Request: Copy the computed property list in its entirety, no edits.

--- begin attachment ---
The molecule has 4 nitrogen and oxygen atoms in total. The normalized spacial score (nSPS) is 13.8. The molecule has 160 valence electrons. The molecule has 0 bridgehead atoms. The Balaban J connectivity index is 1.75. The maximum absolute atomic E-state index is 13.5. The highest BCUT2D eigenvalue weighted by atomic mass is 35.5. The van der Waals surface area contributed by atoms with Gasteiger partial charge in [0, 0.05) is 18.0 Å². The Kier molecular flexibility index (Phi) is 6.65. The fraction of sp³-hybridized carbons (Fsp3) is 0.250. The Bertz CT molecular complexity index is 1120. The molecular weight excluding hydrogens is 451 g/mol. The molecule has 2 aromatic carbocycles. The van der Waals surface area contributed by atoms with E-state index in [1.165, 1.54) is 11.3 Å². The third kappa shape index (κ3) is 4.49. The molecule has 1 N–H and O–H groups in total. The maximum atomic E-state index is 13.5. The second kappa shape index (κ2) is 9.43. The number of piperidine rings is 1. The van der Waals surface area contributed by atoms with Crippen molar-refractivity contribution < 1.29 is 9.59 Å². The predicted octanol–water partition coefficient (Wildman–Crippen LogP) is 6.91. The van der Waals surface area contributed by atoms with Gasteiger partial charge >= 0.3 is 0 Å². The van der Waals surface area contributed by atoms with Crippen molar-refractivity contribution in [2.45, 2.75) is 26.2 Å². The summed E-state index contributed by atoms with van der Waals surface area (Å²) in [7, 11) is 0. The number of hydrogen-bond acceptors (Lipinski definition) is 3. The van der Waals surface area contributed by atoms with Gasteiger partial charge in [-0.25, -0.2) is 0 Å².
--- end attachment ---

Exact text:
The molecule has 4 nitrogen and oxygen atoms in total. The normalized spacial score (nSPS) is 13.8. The molecule has 160 valence electrons. The molecule has 0 bridgehead atoms. The Balaban J connectivity index is 1.75. The maximum absolute atomic E-state index is 13.5. The highest BCUT2D eigenvalue weighted by atomic mass is 35.5. The van der Waals surface area contributed by atoms with Gasteiger partial charge in [0, 0.05) is 18.0 Å². The Kier molecular flexibility index (Phi) is 6.65. The fraction of sp³-hybridized carbons (Fsp3) is 0.250. The Bertz CT molecular complexity index is 1120. The molecular weight excluding hydrogens is 451 g/mol. The molecule has 2 aromatic carbocycles. The van der Waals surface area contributed by atoms with E-state index in [1.165, 1.54) is 11.3 Å². The third kappa shape index (κ3) is 4.49. The molecule has 1 N–H and O–H groups in total. The maximum atomic E-state index is 13.5. The second kappa shape index (κ2) is 9.43. The number of piperidine rings is 1. The van der Waals surface area contributed by atoms with Crippen molar-refractivity contribution < 1.29 is 9.59 Å². The predicted octanol–water partition coefficient (Wildman–Crippen LogP) is 6.91. The van der Waals surface area contributed by atoms with Gasteiger partial charge >= 0.3 is 0 Å². The van der Waals surface area contributed by atoms with Crippen molar-refractivity contribution in [2.45, 2.75) is 26.2 Å². The summed E-state index contributed by atoms with van der Waals surface area (Å²) in [7, 11) is 0. The number of hydrogen-bond acceptors (Lipinski definition) is 3. The van der Waals surface area contributed by atoms with Gasteiger partial charge in [-0.25, -0.2) is 0 Å².